BlueBotics Brings Mobile Robots Outside With ANT Everywhere

The new product extension allows AGVs and AMRs to operate outdoors just as robustly and precisely as indoors, claimed the Swiss company.


The ANT trial at Barcelona's airport involved a SIMAI tow tractor from MOVVO.
BlueBotics said its ANT everywhere extension to its Autonomous Navigation Technology enables mobile robots to move outdoors with the same accuracy as indoors.

Rather than ruining picnics, some ants are opening new vistas for robotics. BlueBotics SA yesterday launched “ANT everywhere,” a new extension to its Autonomous Navigation Technology designed to allow mobile robots to effectively operate outdoors.

“Prior to today, use cases such as transporting components or finished goods from one building to another have not been an easy proposition for AGV and AMR makers. ANT everywhere changes that,” stated Dr. Nicola Tomatis, CEO of BlueBotics. “This tightly integrated product extension enables manufacturers to offer new and robust 'ANT-driven' vehicles that are accurate, quick to install, and perform as expected, whatever the environment.”

St-Sulpice, Switzerland-based BlueBotics said its natural feature navigation can help companies meet the challenge of vehicle automation. With more than 20 years of industry experience, the ZAPI Group company provides its Autonomous Navigation Technology and expert support to enable customers to successfully bring their automated guided vehicles (AGV), autonomous mobile robots (AMRs), or automated forklifts to market.

Today, over 4,000 ANT-driven vehicles are in operation worldwide. BlueBotics is also the creator of, an educational resource to help professionals explore how mobile robots can help their businesses thrive.

Outdoor navigation a challenge for robots

Outdoor use has traditionally been a challenge for producers of automated vehicles, noted BlueBotics. This is because there are typically few permanent visible “features” for robots to calculate their exact positions, the company explained.

Until recently, robotics suppliers have addressed this challenge either by using ad hoc navigation add-ons, such as patching a GPS system on top of an existing product or by adding additional outdoor infrastructure, such as custom poles featuring reflectors, according to BlueBotics.

As a result, outdoor installations of AGVs and AMRs have often been highly customized (and therefore expensive), and more complex and time-consuming to install than equivalent indoor projects, it said.

BlueBotics integrates indoor-outdoor systems

BlueBotics ANT everywhere works with GNSS

ANT everywhere works with GNSS. Source: BlueBotics

ANT everywhere overcomes this challenge by adding GNSS (Global Navigation Satellite System) navigation with real-time kinematic (RTK) positioning, said BlueBotics. It claimed that the combination makes outdoor AGV and AMR operations just as robust and precise as those indoors.

When an ANT-driven vehicle is enabled with ANT everywhere, its navigation algorithm uses whichever data source is the most relevant at the time:

  • Inside a building: ANT navigation uses its usual odometry, inertial measurement unit (gyroscope), and laser scanner data to calculate a vehicle’s exact position, matching permanent features in the environment with those stored in its onboard site map.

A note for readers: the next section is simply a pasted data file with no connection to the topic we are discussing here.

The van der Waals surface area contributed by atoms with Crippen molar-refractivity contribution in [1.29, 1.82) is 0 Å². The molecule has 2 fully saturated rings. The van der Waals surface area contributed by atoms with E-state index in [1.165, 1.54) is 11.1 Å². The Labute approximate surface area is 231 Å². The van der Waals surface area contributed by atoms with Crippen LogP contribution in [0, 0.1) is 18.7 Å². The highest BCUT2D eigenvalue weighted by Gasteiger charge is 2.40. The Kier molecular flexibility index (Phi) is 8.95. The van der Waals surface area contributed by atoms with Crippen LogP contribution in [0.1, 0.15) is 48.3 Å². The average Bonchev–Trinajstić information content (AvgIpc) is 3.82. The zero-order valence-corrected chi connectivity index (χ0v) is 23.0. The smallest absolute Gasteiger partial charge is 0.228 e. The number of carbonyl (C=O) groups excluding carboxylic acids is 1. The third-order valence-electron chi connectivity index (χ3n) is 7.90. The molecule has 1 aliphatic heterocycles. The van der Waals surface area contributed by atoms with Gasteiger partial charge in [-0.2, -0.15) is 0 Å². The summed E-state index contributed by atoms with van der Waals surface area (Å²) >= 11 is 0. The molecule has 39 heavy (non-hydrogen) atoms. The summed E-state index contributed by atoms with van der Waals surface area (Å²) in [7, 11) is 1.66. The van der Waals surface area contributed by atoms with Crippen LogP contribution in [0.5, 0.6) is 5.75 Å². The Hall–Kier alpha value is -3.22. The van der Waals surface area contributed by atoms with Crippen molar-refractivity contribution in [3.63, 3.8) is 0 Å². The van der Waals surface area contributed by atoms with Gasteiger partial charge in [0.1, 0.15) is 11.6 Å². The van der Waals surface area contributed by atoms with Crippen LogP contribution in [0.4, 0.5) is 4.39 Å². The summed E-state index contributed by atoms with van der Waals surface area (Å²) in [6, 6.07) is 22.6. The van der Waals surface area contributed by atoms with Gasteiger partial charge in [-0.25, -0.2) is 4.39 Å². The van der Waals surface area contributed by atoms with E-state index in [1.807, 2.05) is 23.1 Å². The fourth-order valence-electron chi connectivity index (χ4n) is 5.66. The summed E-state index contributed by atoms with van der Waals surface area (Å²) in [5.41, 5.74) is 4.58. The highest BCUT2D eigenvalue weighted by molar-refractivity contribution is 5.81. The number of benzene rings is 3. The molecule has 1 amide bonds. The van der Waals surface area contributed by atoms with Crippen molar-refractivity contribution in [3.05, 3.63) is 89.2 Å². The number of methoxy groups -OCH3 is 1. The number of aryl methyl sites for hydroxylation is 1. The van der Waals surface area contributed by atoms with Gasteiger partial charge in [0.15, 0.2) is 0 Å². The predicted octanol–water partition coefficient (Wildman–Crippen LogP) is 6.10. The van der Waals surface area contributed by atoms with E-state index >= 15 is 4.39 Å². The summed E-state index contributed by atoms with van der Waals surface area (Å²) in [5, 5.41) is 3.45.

• When transitioning outside: With fewer features visible, GNSS data starts providing ANT with additional positioning information.
  • Fully outside: With fewer or zero permanent features visible, GNSS data is given still higher priority.

“Thanks to BlueBotics’ advanced sensor fusion, the transition between indoor and outdoor is seamless,” said the company.

BlueBotics ANT operates in airport trial

BlueBotics said its technology allows developers to build autonomous systems for reliable outdoor operations. Source: BlueBotics

Barcelona Airport proves ANT concept

An ANT everywhere-enabled vehicle recently completed a successful proof of concept trial at Barcelona Airport, said BlueBotics.

The project was part of a joint initiative between Worldwide Flight Services and Spanish airport operator AENA. It was intended to validate the use of autonomous technology in Spanish airports.

The trial ran for three months and involved Qatar Airways cargo being transported between the airline’s cargo warehouse and BCN Terminal 1, with a total transport time of 20 minutes. The AGV used was a 25-ton SIMAI tow tractor from Spanish producer MOVVO.

“We’ve successfully installed an ANT everywhere AGV at Barcelona Airport, and customers from many other industries are also interested in this technology,” commented Jaume Graells Gallego, general manager of MOVVO. “Just think how many organizations’ processes involve going into and out of warehouses!”

Tomatis added: “We believe ANT everywhere has the potential to revolutionize AGV and AMR operations by making it easier for vehicle producers to develop and install AGVs and AMRs that can move reliably and precisely between indoor and outdoor environments. This, in turn, will allow vehicle manufacturers to expand their reach by meeting the needs of companies in industries ranging from steel, aluminum, and tire production, to airports, aerospace, agriculture, wood, paper, and many more.”

Meet ANT everywhere, a new product extension for BlueBotics' industry-proven ANT navigation products. ANT everywhere widens the scope of AGV and AMR operations by enabling effective outdoor operations.

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The ANT trial at Barcelona's airport involved a SIMAI tow tractor from MOVVO.

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